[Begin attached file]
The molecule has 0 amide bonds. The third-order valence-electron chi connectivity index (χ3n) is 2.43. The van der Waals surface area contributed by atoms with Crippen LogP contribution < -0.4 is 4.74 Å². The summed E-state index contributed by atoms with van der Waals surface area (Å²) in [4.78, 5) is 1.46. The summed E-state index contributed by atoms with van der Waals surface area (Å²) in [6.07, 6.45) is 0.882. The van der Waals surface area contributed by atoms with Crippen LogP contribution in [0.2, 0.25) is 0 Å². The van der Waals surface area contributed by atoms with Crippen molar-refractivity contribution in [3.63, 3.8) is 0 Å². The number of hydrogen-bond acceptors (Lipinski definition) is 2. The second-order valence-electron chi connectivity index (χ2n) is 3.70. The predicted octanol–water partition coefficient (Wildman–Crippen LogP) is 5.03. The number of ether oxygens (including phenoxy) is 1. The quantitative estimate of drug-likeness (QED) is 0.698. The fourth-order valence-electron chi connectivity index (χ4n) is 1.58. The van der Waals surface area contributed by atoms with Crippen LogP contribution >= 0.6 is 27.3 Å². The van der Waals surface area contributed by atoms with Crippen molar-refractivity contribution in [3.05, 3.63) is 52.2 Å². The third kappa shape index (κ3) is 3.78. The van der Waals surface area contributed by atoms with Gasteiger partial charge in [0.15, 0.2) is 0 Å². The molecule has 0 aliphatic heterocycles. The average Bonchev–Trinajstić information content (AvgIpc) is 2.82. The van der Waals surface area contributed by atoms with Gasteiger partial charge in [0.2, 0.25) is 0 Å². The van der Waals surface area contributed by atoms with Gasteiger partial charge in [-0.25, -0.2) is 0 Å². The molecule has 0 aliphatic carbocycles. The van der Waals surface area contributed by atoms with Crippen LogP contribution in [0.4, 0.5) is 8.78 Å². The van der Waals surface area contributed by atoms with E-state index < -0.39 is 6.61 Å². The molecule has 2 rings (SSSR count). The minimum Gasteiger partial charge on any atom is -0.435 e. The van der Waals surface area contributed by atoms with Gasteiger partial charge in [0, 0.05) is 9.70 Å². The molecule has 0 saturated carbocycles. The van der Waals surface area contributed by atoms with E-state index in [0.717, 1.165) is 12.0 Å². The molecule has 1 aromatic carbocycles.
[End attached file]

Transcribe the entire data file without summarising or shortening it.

The molecule has 0 amide bonds. The third-order valence-electron chi connectivity index (χ3n) is 2.43. The van der Waals surface area contributed by atoms with Crippen LogP contribution < -0.4 is 4.74 Å². The summed E-state index contributed by atoms with van der Waals surface area (Å²) in [4.78, 5) is 1.46. The summed E-state index contributed by atoms with van der Waals surface area (Å²) in [6.07, 6.45) is 0.882. The van der Waals surface area contributed by atoms with Crippen LogP contribution in [0.2, 0.25) is 0 Å². The van der Waals surface area contributed by atoms with Crippen molar-refractivity contribution in [3.63, 3.8) is 0 Å². The number of hydrogen-bond acceptors (Lipinski definition) is 2. The second-order valence-electron chi connectivity index (χ2n) is 3.70. The predicted octanol–water partition coefficient (Wildman–Crippen LogP) is 5.03. The number of ether oxygens (including phenoxy) is 1. The quantitative estimate of drug-likeness (QED) is 0.698. The fourth-order valence-electron chi connectivity index (χ4n) is 1.58. The van der Waals surface area contributed by atoms with Crippen LogP contribution >= 0.6 is 27.3 Å². The van der Waals surface area contributed by atoms with Crippen molar-refractivity contribution in [3.05, 3.63) is 52.2 Å². The third kappa shape index (κ3) is 3.78. The van der Waals surface area contributed by atoms with Gasteiger partial charge in [0.15, 0.2) is 0 Å². The molecule has 0 aliphatic heterocycles. The average Bonchev–Trinajstić information content (AvgIpc) is 2.82. The van der Waals surface area contributed by atoms with Gasteiger partial charge in [0.2, 0.25) is 0 Å². The van der Waals surface area contributed by atoms with Gasteiger partial charge in [-0.25, -0.2) is 0 Å². The molecule has 0 aliphatic carbocycles. The van der Waals surface area contributed by atoms with Crippen LogP contribution in [0.4, 0.5) is 8.78 Å². The van der Waals surface area contributed by atoms with E-state index < -0.39 is 6.61 Å². The molecule has 2 rings (SSSR count). The minimum Gasteiger partial charge on any atom is -0.435 e. The van der Waals surface area contributed by atoms with Gasteiger partial charge in [0, 0.05) is 9.70 Å². The molecule has 0 saturated carbocycles. The van der Waals surface area contributed by atoms with E-state index in [0.717, 1.165) is 12.0 Å². The molecule has 1 aromatic carbocycles.